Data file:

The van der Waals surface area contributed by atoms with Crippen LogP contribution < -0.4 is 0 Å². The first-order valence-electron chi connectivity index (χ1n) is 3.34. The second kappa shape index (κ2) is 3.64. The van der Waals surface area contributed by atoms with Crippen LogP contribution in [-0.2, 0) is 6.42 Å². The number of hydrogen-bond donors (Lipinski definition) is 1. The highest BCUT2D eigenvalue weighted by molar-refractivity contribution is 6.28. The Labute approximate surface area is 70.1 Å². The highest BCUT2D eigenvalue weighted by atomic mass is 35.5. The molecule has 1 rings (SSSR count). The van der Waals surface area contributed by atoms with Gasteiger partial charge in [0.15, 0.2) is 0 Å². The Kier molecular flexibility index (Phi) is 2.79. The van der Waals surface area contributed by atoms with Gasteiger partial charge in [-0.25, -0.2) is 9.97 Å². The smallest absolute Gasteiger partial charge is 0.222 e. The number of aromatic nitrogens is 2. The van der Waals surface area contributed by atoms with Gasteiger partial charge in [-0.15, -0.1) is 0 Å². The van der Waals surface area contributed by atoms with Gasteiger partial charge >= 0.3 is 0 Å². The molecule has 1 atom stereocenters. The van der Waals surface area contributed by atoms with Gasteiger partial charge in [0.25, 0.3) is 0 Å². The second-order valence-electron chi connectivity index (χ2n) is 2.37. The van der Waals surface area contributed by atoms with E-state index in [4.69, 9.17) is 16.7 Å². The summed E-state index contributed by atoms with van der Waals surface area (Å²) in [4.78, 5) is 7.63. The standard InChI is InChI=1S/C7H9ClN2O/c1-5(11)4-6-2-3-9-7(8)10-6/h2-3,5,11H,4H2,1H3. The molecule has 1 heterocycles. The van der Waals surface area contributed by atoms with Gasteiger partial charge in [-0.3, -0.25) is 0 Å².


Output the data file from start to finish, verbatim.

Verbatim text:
The van der Waals surface area contributed by atoms with Crippen LogP contribution < -0.4 is 0 Å². The first-order valence-electron chi connectivity index (χ1n) is 3.34. The second kappa shape index (κ2) is 3.64. The van der Waals surface area contributed by atoms with Crippen LogP contribution in [-0.2, 0) is 6.42 Å². The number of hydrogen-bond donors (Lipinski definition) is 1. The highest BCUT2D eigenvalue weighted by molar-refractivity contribution is 6.28. The Labute approximate surface area is 70.1 Å². The highest BCUT2D eigenvalue weighted by atomic mass is 35.5. The molecule has 1 rings (SSSR count). The van der Waals surface area contributed by atoms with Gasteiger partial charge in [0.15, 0.2) is 0 Å². The Kier molecular flexibility index (Phi) is 2.79. The van der Waals surface area contributed by atoms with Gasteiger partial charge in [-0.25, -0.2) is 9.97 Å². The smallest absolute Gasteiger partial charge is 0.222 e. The number of aromatic nitrogens is 2. The van der Waals surface area contributed by atoms with Gasteiger partial charge in [-0.15, -0.1) is 0 Å². The van der Waals surface area contributed by atoms with Gasteiger partial charge >= 0.3 is 0 Å². The molecule has 1 atom stereocenters. The van der Waals surface area contributed by atoms with Gasteiger partial charge in [0.25, 0.3) is 0 Å². The second-order valence-electron chi connectivity index (χ2n) is 2.37. The van der Waals surface area contributed by atoms with E-state index in [4.69, 9.17) is 16.7 Å². The summed E-state index contributed by atoms with van der Waals surface area (Å²) in [4.78, 5) is 7.63. The standard InChI is InChI=1S/C7H9ClN2O/c1-5(11)4-6-2-3-9-7(8)10-6/h2-3,5,11H,4H2,1H3. The molecule has 1 heterocycles. The van der Waals surface area contributed by atoms with Gasteiger partial charge in [-0.3, -0.25) is 0 Å².